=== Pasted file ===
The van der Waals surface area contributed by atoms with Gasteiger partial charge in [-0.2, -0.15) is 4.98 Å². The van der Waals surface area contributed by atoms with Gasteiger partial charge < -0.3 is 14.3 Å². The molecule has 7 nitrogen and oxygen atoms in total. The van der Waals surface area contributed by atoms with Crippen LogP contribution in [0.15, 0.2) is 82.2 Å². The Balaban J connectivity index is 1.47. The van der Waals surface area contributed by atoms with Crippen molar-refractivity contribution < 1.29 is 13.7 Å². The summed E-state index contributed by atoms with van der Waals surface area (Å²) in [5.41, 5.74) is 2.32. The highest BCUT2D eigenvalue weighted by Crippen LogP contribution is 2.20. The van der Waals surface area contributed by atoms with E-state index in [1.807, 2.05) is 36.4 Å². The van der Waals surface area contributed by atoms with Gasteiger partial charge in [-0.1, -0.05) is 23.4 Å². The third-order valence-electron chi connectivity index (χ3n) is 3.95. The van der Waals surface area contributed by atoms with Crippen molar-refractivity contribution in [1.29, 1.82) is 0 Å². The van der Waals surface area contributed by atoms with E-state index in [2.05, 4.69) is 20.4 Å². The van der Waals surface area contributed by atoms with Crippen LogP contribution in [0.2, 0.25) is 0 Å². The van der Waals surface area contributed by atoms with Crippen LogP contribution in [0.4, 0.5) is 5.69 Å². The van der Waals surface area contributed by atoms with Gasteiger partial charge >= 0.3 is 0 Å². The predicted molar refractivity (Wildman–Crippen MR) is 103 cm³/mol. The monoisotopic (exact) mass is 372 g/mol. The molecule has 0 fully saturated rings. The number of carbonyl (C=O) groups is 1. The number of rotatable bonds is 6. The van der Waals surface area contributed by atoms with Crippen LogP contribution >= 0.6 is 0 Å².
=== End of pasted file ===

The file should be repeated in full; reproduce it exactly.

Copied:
The van der Waals surface area contributed by atoms with Gasteiger partial charge in [-0.2, -0.15) is 4.98 Å². The van der Waals surface area contributed by atoms with Gasteiger partial charge < -0.3 is 14.3 Å². The molecule has 7 nitrogen and oxygen atoms in total. The van der Waals surface area contributed by atoms with Crippen LogP contribution in [0.15, 0.2) is 82.2 Å². The Balaban J connectivity index is 1.47. The van der Waals surface area contributed by atoms with Crippen molar-refractivity contribution < 1.29 is 13.7 Å². The summed E-state index contributed by atoms with van der Waals surface area (Å²) in [5.41, 5.74) is 2.32. The highest BCUT2D eigenvalue weighted by Crippen LogP contribution is 2.20. The van der Waals surface area contributed by atoms with E-state index in [1.807, 2.05) is 36.4 Å². The van der Waals surface area contributed by atoms with Gasteiger partial charge in [-0.1, -0.05) is 23.4 Å². The third-order valence-electron chi connectivity index (χ3n) is 3.95. The van der Waals surface area contributed by atoms with Crippen molar-refractivity contribution in [1.29, 1.82) is 0 Å². The van der Waals surface area contributed by atoms with E-state index in [2.05, 4.69) is 20.4 Å². The van der Waals surface area contributed by atoms with Crippen LogP contribution in [0.2, 0.25) is 0 Å². The van der Waals surface area contributed by atoms with Crippen LogP contribution in [0.4, 0.5) is 5.69 Å². The van der Waals surface area contributed by atoms with Gasteiger partial charge >= 0.3 is 0 Å². The predicted molar refractivity (Wildman–Crippen MR) is 103 cm³/mol. The monoisotopic (exact) mass is 372 g/mol. The molecule has 0 fully saturated rings. The number of carbonyl (C=O) groups is 1. The number of rotatable bonds is 6. The van der Waals surface area contributed by atoms with Crippen LogP contribution >= 0.6 is 0 Å².